Fed Takes Action to Keep Credit Flowing

Filed in Disaster Response, Economics by on March 23, 2020 0 Comments

The Federal Reserve announced today it is taking new action “to support the flow of credit to households and businesses by addressing strains in the markets for Treasury securities and agency mortgage-backed securities.”

The Fed will continue to purchase Treasury securities and mortgage-backed securities in amounts necessary “to support smooth market functioning.” The Fed had previously announced it would purchase at least $500 billion of Treasury securities and at least $200 billion of mortgage-backed securities.

“The coronavirus pandemic is causing tremendous hardship across the United States and around the world,” the Fed said in a statement released this morning. “Our nation’s first priority is to care for those afflicted and to limit the further spread of the virus. While great uncertainty remains, it has become clear that our economy will face severe disruptions. Aggressive efforts must be taken across the public and private sectors to limit the losses to jobs and incomes and to promote a swift recovery once the disruptions abate.”

The central bank also announced that it will:

  • Support the flow of credit to employers, consumers and businesses by establishing new programs that, taken together, will provide up to $300 billion in new financing. The Department of the Treasury, using the Exchange Stabilization Fund (ESF), will provide $30 billion in equity to these facilities.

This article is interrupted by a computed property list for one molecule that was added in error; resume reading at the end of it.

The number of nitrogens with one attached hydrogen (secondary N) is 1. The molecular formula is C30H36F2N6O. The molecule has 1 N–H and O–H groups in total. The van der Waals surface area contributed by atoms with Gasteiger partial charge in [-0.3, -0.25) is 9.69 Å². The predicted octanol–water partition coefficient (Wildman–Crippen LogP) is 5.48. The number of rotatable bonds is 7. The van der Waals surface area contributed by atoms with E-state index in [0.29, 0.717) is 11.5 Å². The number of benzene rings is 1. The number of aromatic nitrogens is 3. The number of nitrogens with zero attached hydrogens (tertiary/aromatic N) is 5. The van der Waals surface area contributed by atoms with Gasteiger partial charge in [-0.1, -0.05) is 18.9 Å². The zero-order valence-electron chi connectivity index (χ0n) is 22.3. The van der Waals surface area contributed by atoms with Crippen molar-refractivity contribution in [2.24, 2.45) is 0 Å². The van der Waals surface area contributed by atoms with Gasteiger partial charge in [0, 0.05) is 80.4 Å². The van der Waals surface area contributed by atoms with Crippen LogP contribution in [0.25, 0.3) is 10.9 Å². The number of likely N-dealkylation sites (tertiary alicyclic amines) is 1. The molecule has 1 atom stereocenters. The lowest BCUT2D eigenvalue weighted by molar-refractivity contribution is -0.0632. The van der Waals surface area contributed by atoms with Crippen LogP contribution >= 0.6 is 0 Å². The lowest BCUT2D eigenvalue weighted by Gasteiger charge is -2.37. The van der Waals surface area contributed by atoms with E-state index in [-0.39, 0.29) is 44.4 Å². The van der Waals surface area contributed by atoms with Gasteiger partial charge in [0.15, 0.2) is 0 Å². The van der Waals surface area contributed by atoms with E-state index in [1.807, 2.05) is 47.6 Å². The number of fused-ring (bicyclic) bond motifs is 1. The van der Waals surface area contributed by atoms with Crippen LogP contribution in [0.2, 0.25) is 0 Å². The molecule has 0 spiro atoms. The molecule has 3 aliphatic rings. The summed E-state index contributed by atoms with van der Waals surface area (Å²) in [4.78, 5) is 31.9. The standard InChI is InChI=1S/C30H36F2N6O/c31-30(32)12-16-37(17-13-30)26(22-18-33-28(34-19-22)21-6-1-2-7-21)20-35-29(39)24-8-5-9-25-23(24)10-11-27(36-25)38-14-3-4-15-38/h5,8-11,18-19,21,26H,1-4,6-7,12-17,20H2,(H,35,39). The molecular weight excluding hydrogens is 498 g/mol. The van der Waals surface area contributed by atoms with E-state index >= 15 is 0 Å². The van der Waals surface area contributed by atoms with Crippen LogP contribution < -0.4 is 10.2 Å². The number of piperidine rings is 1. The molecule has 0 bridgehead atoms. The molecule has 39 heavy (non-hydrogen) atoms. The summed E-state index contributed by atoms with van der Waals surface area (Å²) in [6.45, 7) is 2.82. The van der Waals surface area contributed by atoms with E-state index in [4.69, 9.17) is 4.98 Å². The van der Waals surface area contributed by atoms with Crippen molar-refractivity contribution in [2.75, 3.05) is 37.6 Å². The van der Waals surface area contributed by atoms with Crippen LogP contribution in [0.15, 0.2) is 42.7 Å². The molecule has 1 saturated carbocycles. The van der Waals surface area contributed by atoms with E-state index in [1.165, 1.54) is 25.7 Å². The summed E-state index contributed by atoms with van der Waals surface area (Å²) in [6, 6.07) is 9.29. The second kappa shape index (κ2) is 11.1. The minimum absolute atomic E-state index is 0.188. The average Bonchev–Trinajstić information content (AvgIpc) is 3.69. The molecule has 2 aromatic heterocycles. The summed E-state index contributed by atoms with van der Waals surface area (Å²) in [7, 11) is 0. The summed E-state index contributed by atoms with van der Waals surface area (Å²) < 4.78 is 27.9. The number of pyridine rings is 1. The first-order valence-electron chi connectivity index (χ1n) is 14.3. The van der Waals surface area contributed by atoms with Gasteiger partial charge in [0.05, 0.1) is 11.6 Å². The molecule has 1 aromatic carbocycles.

• Establish two facilities to support credit to large employers – the Primary Market Corporate Credit Facility (PMCCF) for new bond and loan issuance and the Secondary Market Corporate Credit Facility (SMCCF) to provide liquidity for outstanding corporate bonds.
  • Establish a third facility, the Term Asset-Backed Securities Loan Facility (TALF), to support the flow of credit to consumers and businesses. The TALF will enable the issuance of asset-backed securities (ABS) backed by student loans, auto loans, credit card loans, loans guaranteed by the Small Business Administration (SBA), and certain other assets.

In addition to the steps above, the Fed expects to announce soon the establishment of a Main Street Business Lending Program to support lending to eligible small-and-medium sized businesses, complementing efforts by the Small Business Administration.

“The Fed’s action represents an open-ended and unlimited expansion of quantitative easing to control interest rates,” said NAHB Chief Economist Robert Dietz. “The central bank’s role of lender of last resort has been expanded to be buyer of last resort in order to support liquidity and the operation of financial markets. The Fed clearly intends to use its full powers to support the economy during an extremely disruptive phase.”

For more information and resources regarding the coronavirus, visit nahb.org/coronavirus.

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